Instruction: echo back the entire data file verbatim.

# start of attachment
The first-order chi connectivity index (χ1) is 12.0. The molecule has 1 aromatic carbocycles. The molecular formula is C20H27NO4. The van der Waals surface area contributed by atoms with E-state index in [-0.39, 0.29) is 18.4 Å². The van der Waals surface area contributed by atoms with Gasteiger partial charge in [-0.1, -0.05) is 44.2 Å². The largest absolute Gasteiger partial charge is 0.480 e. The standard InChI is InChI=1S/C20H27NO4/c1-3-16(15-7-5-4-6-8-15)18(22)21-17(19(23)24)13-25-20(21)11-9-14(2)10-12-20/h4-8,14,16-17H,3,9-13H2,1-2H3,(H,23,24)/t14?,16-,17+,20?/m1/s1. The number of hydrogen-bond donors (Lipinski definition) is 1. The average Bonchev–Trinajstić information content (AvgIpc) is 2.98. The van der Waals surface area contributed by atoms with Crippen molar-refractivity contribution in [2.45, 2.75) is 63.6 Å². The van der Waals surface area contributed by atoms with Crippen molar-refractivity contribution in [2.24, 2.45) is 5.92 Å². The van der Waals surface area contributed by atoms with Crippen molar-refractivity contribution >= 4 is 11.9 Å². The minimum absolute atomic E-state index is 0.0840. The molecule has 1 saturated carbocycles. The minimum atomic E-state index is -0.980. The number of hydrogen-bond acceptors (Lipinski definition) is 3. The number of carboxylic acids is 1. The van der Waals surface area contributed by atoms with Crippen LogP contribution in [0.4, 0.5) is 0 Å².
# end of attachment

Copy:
The first-order chi connectivity index (χ1) is 12.0. The molecule has 1 aromatic carbocycles. The molecular formula is C20H27NO4. The van der Waals surface area contributed by atoms with E-state index in [-0.39, 0.29) is 18.4 Å². The van der Waals surface area contributed by atoms with Gasteiger partial charge in [-0.1, -0.05) is 44.2 Å². The largest absolute Gasteiger partial charge is 0.480 e. The standard InChI is InChI=1S/C20H27NO4/c1-3-16(15-7-5-4-6-8-15)18(22)21-17(19(23)24)13-25-20(21)11-9-14(2)10-12-20/h4-8,14,16-17H,3,9-13H2,1-2H3,(H,23,24)/t14?,16-,17+,20?/m1/s1. The number of hydrogen-bond donors (Lipinski definition) is 1. The average Bonchev–Trinajstić information content (AvgIpc) is 2.98. The van der Waals surface area contributed by atoms with Crippen molar-refractivity contribution in [2.45, 2.75) is 63.6 Å². The van der Waals surface area contributed by atoms with Crippen molar-refractivity contribution in [2.24, 2.45) is 5.92 Å². The van der Waals surface area contributed by atoms with Crippen molar-refractivity contribution >= 4 is 11.9 Å². The minimum absolute atomic E-state index is 0.0840. The molecule has 1 saturated carbocycles. The minimum atomic E-state index is -0.980. The number of hydrogen-bond acceptors (Lipinski definition) is 3. The number of carboxylic acids is 1. The van der Waals surface area contributed by atoms with Crippen LogP contribution in [0.4, 0.5) is 0 Å².